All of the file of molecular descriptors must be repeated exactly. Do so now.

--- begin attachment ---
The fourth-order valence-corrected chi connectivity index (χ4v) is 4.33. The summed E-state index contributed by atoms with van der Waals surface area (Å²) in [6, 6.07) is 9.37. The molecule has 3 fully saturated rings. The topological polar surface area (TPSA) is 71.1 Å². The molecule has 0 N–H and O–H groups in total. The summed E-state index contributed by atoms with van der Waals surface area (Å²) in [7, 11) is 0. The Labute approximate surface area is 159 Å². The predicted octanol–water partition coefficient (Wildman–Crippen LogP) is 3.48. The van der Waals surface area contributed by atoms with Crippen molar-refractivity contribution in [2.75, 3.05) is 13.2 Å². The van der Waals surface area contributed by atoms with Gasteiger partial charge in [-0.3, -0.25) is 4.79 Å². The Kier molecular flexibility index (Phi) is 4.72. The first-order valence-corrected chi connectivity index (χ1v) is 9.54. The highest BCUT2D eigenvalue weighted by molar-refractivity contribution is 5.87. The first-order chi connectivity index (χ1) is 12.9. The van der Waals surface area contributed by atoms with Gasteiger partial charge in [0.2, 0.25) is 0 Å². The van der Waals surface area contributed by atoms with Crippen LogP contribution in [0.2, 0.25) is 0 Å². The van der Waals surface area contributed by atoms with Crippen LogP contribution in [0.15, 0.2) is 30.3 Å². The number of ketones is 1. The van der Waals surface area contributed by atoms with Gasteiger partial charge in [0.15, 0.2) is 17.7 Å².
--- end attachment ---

The fourth-order valence-corrected chi connectivity index (χ4v) is 4.33. The summed E-state index contributed by atoms with van der Waals surface area (Å²) in [6, 6.07) is 9.37. The molecule has 3 fully saturated rings. The topological polar surface area (TPSA) is 71.1 Å². The molecule has 0 N–H and O–H groups in total. The summed E-state index contributed by atoms with van der Waals surface area (Å²) in [7, 11) is 0. The Labute approximate surface area is 159 Å². The predicted octanol–water partition coefficient (Wildman–Crippen LogP) is 3.48. The van der Waals surface area contributed by atoms with Crippen molar-refractivity contribution in [2.75, 3.05) is 13.2 Å². The van der Waals surface area contributed by atoms with Gasteiger partial charge in [-0.3, -0.25) is 4.79 Å². The Kier molecular flexibility index (Phi) is 4.72. The first-order valence-corrected chi connectivity index (χ1v) is 9.54. The highest BCUT2D eigenvalue weighted by molar-refractivity contribution is 5.87. The first-order chi connectivity index (χ1) is 12.9. The van der Waals surface area contributed by atoms with Gasteiger partial charge in [0.2, 0.25) is 0 Å². The van der Waals surface area contributed by atoms with Crippen LogP contribution in [0.2, 0.25) is 0 Å². The van der Waals surface area contributed by atoms with Crippen LogP contribution in [0.15, 0.2) is 30.3 Å². The number of ketones is 1. The van der Waals surface area contributed by atoms with Gasteiger partial charge in [0.15, 0.2) is 17.7 Å².